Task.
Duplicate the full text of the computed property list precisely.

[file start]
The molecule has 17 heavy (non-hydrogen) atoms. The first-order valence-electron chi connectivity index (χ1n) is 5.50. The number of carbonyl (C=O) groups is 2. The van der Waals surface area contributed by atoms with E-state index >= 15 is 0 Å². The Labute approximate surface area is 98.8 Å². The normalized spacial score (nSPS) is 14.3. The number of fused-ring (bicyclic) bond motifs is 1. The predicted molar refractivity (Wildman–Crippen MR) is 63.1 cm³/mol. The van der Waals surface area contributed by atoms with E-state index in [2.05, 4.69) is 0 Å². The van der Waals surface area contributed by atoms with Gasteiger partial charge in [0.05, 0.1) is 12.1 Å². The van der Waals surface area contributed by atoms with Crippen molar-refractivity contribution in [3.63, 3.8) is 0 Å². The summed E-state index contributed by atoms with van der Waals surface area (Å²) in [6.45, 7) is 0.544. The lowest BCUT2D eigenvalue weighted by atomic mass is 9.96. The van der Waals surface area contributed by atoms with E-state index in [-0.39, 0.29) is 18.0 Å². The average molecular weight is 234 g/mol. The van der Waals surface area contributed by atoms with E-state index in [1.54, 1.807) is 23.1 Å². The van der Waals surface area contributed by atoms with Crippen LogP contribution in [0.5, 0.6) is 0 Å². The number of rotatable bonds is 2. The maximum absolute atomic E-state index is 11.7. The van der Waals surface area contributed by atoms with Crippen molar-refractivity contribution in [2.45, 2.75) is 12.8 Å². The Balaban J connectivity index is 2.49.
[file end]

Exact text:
The molecule has 17 heavy (non-hydrogen) atoms. The first-order valence-electron chi connectivity index (χ1n) is 5.50. The number of carbonyl (C=O) groups is 2. The van der Waals surface area contributed by atoms with E-state index >= 15 is 0 Å². The Labute approximate surface area is 98.8 Å². The normalized spacial score (nSPS) is 14.3. The number of fused-ring (bicyclic) bond motifs is 1. The predicted molar refractivity (Wildman–Crippen MR) is 63.1 cm³/mol. The van der Waals surface area contributed by atoms with E-state index in [2.05, 4.69) is 0 Å². The van der Waals surface area contributed by atoms with Gasteiger partial charge in [0.05, 0.1) is 12.1 Å². The van der Waals surface area contributed by atoms with Crippen molar-refractivity contribution in [3.63, 3.8) is 0 Å². The summed E-state index contributed by atoms with van der Waals surface area (Å²) in [6.45, 7) is 0.544. The lowest BCUT2D eigenvalue weighted by atomic mass is 9.96. The van der Waals surface area contributed by atoms with E-state index in [-0.39, 0.29) is 18.0 Å². The average molecular weight is 234 g/mol. The van der Waals surface area contributed by atoms with E-state index in [1.54, 1.807) is 23.1 Å². The van der Waals surface area contributed by atoms with Crippen LogP contribution in [0.5, 0.6) is 0 Å². The number of rotatable bonds is 2. The maximum absolute atomic E-state index is 11.7. The van der Waals surface area contributed by atoms with Crippen molar-refractivity contribution in [2.45, 2.75) is 12.8 Å². The Balaban J connectivity index is 2.49.